Related Experience Previous work-related skill, knowledge, or experience is required for these occupations. For example, an electrician must have completed three or four years of apprenticeship or several years of vocational training, and often must have passed a licensing exam, in order to perform the job.
Job Training Employees in these occupations usually need one or two years of training involving both on-the-job experience and informal training with experienced workers. A recognized apprenticeship program may be associated with these occupations.
Job Zone Examples These occupations usually involve using communication and organizational skills to coordinate, supervise, manage, or train others to accomplish goals. Examples include food service managers, electricians, agricultural technicians, legal secretaries, occupational therapy assistants, and medical assistants.
SVP Range (6.0 to < 7.0)

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Education


Percentage of Respondents
Education Level Required
52   High school diploma or equivalent Help
27   Post-secondary certificate Help
11   Some college, no degree

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Credentials

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Interests

Interest code: RC

Realistic — Realistic occupations frequently involve work activities that include practical, hands-on problems and solutions. They often deal with plants, animals, and real-world materials like wood, tools, and machinery. Many of the occupations require working outside, and do not involve a lot of paperwork or working closely with others.
Conventional — Conventional occupations frequently involve following set procedures and routines. These occupations can include working with data and details more than with ideas. Usually there is a clear line of authority to follow.

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Work Styles

Attention to Detail — Job requires being careful about detail and thorough in completing work tasks.
Dependability — Job requires being reliable, responsible, and dependable, and fulfilling obligations.
Integrity — Job requires being honest and ethical.
Cooperation — Job requires being pleasant with others on the job and displaying a good-natured, cooperative attitude.
Self Control — Job requires maintaining composure, keeping emotions in check, controlling anger, and avoiding aggressive behavior, even in very difficult situations.
Stress Tolerance — Job requires accepting criticism and dealing calmly and effectively with high stress situations.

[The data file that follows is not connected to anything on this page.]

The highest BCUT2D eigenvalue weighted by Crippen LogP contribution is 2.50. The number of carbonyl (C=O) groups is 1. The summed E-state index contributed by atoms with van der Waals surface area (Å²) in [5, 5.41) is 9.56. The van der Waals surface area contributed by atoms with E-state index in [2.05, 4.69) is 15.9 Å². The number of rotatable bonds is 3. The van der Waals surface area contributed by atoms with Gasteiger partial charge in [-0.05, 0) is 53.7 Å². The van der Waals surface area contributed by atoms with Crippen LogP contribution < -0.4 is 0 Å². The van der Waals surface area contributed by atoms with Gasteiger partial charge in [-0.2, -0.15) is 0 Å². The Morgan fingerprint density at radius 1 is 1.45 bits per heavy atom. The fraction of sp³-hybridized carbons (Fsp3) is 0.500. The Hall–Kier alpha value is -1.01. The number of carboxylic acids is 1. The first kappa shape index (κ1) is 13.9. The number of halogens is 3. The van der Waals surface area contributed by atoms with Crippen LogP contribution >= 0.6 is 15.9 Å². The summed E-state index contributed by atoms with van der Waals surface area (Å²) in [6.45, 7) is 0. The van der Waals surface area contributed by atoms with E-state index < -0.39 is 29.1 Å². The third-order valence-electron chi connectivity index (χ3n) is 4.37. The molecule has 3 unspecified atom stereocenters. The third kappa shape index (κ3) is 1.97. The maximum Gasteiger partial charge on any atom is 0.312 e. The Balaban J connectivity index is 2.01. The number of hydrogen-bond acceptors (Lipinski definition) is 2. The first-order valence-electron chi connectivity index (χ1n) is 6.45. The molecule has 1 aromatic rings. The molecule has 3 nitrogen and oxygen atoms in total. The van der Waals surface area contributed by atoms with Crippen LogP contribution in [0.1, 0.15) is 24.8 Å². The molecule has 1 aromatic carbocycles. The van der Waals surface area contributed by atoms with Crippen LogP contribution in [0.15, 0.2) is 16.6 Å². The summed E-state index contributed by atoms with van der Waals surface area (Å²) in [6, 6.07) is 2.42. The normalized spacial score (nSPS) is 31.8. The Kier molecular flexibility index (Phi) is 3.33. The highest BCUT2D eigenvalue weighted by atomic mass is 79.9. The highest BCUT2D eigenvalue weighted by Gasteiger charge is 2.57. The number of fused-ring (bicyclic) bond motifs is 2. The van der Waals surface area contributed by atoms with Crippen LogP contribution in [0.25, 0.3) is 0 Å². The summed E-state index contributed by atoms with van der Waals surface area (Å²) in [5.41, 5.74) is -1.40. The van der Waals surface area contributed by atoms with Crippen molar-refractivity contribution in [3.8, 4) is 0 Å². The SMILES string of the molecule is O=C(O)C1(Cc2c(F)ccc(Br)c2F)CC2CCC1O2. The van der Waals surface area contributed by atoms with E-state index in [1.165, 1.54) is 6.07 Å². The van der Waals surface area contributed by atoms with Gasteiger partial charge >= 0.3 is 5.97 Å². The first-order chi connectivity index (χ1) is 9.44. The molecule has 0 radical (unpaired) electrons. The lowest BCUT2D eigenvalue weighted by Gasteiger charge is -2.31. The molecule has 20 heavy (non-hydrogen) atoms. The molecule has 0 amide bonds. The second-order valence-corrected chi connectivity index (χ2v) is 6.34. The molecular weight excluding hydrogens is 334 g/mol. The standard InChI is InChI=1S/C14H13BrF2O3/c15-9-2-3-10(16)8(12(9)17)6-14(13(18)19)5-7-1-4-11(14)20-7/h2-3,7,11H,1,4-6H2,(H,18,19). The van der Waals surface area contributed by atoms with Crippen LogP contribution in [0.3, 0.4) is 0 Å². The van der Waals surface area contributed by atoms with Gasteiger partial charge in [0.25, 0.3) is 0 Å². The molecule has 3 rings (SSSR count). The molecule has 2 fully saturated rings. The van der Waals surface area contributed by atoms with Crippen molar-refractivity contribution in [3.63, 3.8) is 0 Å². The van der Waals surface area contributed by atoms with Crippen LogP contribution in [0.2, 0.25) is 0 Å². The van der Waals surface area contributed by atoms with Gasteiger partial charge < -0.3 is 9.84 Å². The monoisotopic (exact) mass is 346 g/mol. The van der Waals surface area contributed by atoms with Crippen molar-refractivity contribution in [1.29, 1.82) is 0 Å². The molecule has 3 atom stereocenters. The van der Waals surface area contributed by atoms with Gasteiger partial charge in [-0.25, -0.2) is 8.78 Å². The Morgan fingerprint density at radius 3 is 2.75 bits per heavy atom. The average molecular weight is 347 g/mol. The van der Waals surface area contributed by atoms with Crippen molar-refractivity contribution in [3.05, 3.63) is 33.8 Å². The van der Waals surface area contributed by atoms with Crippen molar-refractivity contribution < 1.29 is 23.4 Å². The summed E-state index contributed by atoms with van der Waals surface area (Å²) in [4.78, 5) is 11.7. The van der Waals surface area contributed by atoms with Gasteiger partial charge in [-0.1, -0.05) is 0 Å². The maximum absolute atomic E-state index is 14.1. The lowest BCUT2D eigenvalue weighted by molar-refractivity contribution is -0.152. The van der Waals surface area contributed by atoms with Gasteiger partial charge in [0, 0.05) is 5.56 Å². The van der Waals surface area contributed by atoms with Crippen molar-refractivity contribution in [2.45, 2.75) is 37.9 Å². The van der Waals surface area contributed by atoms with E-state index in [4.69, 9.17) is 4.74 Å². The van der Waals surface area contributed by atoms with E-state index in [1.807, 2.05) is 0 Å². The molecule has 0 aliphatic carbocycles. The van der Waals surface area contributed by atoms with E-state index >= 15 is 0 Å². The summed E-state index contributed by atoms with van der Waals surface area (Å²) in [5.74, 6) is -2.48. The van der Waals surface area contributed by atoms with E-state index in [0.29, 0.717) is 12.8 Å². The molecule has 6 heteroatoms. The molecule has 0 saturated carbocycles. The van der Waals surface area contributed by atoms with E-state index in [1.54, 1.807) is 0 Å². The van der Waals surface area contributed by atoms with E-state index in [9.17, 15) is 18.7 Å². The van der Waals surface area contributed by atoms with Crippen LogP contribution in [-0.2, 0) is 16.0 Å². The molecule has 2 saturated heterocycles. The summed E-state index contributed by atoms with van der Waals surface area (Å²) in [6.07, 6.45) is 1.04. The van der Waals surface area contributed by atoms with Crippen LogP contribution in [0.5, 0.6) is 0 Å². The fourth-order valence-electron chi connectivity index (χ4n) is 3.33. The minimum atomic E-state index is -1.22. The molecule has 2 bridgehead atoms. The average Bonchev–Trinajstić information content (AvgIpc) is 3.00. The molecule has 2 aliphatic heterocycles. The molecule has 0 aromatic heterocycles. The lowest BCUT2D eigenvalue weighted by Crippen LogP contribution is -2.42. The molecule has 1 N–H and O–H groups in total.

Independence — Job requires developing one's own ways of doing things, guiding oneself with little or no supervision, and depending on oneself to get things done.
Persistence — Job requires persistence in the face of obstacles.
Initiative — Job requires a willingness to take on responsibilities and challenges.
Analytical Thinking — Job requires analyzing information and using logic to address work-related issues and problems.

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Work Values

Support — Occupations that satisfy this work value offer supportive management that stands behind employees. Corresponding needs are Company Policies, Supervision: Human Relations and Supervision: Technical.
Achievement — Occupations that satisfy this work value are results oriented and allow employees to use their strongest abilities, giving them a feeling of accomplishment. Corresponding needs are Ability Utilization and Achievement.
Relationships — Occupations that satisfy this work value allow employees to provide service to others and work with co-workers in a friendly non-competitive environment. Corresponding needs are Co-workers, Moral Values and Social Service.

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Related Occupations

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Wages & Employment Trends

Median wages (2013) $21.45 hourly, $44,620 annual
State wages Local Salary Info
 
Employment (2012) 1,000 employees
Projected growth (2012-2022) Little or no change (-2% to 2%) Little or no change (-2% to 2%)
Projected job openings (2012-2022) 300
State trends Employment Trends
 
Top industries (2012)

Source: Bureau of Labor Statistics 2013 wage data external site and 2012-2022 employment projections external site. "Projected growth" represents the estimated change in total employment over the projections period (2012-2022). "Projected job openings" represent openings due to growth and replacement.

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Job Openings on the Web